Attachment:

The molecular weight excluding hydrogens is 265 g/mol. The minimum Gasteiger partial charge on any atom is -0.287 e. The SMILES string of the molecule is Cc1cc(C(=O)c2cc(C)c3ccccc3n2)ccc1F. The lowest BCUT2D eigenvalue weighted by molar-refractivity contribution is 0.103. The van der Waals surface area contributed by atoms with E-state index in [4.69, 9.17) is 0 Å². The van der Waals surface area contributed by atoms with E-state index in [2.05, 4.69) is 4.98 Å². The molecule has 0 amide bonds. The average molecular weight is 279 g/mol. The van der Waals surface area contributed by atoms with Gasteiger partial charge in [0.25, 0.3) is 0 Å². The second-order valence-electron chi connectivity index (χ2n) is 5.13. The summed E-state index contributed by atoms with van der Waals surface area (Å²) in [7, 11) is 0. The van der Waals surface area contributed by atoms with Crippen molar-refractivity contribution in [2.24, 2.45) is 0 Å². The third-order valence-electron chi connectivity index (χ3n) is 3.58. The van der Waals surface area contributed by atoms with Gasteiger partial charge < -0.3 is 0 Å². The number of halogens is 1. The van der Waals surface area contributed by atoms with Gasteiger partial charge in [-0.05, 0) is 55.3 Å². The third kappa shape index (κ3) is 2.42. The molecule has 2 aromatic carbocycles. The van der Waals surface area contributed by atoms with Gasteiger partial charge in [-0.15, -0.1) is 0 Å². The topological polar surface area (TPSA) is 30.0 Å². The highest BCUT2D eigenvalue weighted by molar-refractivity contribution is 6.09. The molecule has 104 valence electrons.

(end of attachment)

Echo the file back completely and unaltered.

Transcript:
The molecular weight excluding hydrogens is 265 g/mol. The minimum Gasteiger partial charge on any atom is -0.287 e. The SMILES string of the molecule is Cc1cc(C(=O)c2cc(C)c3ccccc3n2)ccc1F. The lowest BCUT2D eigenvalue weighted by molar-refractivity contribution is 0.103. The van der Waals surface area contributed by atoms with E-state index in [4.69, 9.17) is 0 Å². The van der Waals surface area contributed by atoms with E-state index in [2.05, 4.69) is 4.98 Å². The molecule has 0 amide bonds. The average molecular weight is 279 g/mol. The van der Waals surface area contributed by atoms with Gasteiger partial charge in [0.25, 0.3) is 0 Å². The second-order valence-electron chi connectivity index (χ2n) is 5.13. The summed E-state index contributed by atoms with van der Waals surface area (Å²) in [7, 11) is 0. The van der Waals surface area contributed by atoms with Crippen molar-refractivity contribution in [2.24, 2.45) is 0 Å². The third-order valence-electron chi connectivity index (χ3n) is 3.58. The van der Waals surface area contributed by atoms with Gasteiger partial charge < -0.3 is 0 Å². The number of halogens is 1. The van der Waals surface area contributed by atoms with Gasteiger partial charge in [-0.05, 0) is 55.3 Å². The third kappa shape index (κ3) is 2.42. The molecule has 2 aromatic carbocycles. The van der Waals surface area contributed by atoms with Gasteiger partial charge in [-0.15, -0.1) is 0 Å². The topological polar surface area (TPSA) is 30.0 Å². The highest BCUT2D eigenvalue weighted by molar-refractivity contribution is 6.09. The molecule has 104 valence electrons.